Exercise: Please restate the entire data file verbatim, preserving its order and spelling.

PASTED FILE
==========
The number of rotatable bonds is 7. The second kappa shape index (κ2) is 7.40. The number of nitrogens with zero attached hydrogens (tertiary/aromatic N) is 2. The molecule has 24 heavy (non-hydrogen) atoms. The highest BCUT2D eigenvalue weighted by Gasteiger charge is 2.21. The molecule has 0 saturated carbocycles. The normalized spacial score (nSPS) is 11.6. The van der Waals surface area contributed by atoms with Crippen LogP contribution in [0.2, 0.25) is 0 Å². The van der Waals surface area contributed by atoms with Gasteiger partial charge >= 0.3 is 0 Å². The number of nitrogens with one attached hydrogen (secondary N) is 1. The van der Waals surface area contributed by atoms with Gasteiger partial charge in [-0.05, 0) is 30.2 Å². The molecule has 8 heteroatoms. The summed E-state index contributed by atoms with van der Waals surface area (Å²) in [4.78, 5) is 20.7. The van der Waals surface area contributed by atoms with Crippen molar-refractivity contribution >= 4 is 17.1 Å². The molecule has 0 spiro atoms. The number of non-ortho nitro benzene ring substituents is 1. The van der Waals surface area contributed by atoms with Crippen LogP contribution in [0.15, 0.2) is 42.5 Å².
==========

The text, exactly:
The number of rotatable bonds is 7. The second kappa shape index (κ2) is 7.40. The number of nitrogens with zero attached hydrogens (tertiary/aromatic N) is 2. The molecule has 24 heavy (non-hydrogen) atoms. The highest BCUT2D eigenvalue weighted by Gasteiger charge is 2.21. The molecule has 0 saturated carbocycles. The normalized spacial score (nSPS) is 11.6. The van der Waals surface area contributed by atoms with Crippen LogP contribution in [0.2, 0.25) is 0 Å². The van der Waals surface area contributed by atoms with Gasteiger partial charge >= 0.3 is 0 Å². The number of nitrogens with one attached hydrogen (secondary N) is 1. The van der Waals surface area contributed by atoms with Gasteiger partial charge in [-0.05, 0) is 30.2 Å². The molecule has 8 heteroatoms. The summed E-state index contributed by atoms with van der Waals surface area (Å²) in [4.78, 5) is 20.7. The van der Waals surface area contributed by atoms with Crippen molar-refractivity contribution >= 4 is 17.1 Å². The molecule has 0 spiro atoms. The number of non-ortho nitro benzene ring substituents is 1. The van der Waals surface area contributed by atoms with Crippen LogP contribution in [0.15, 0.2) is 42.5 Å².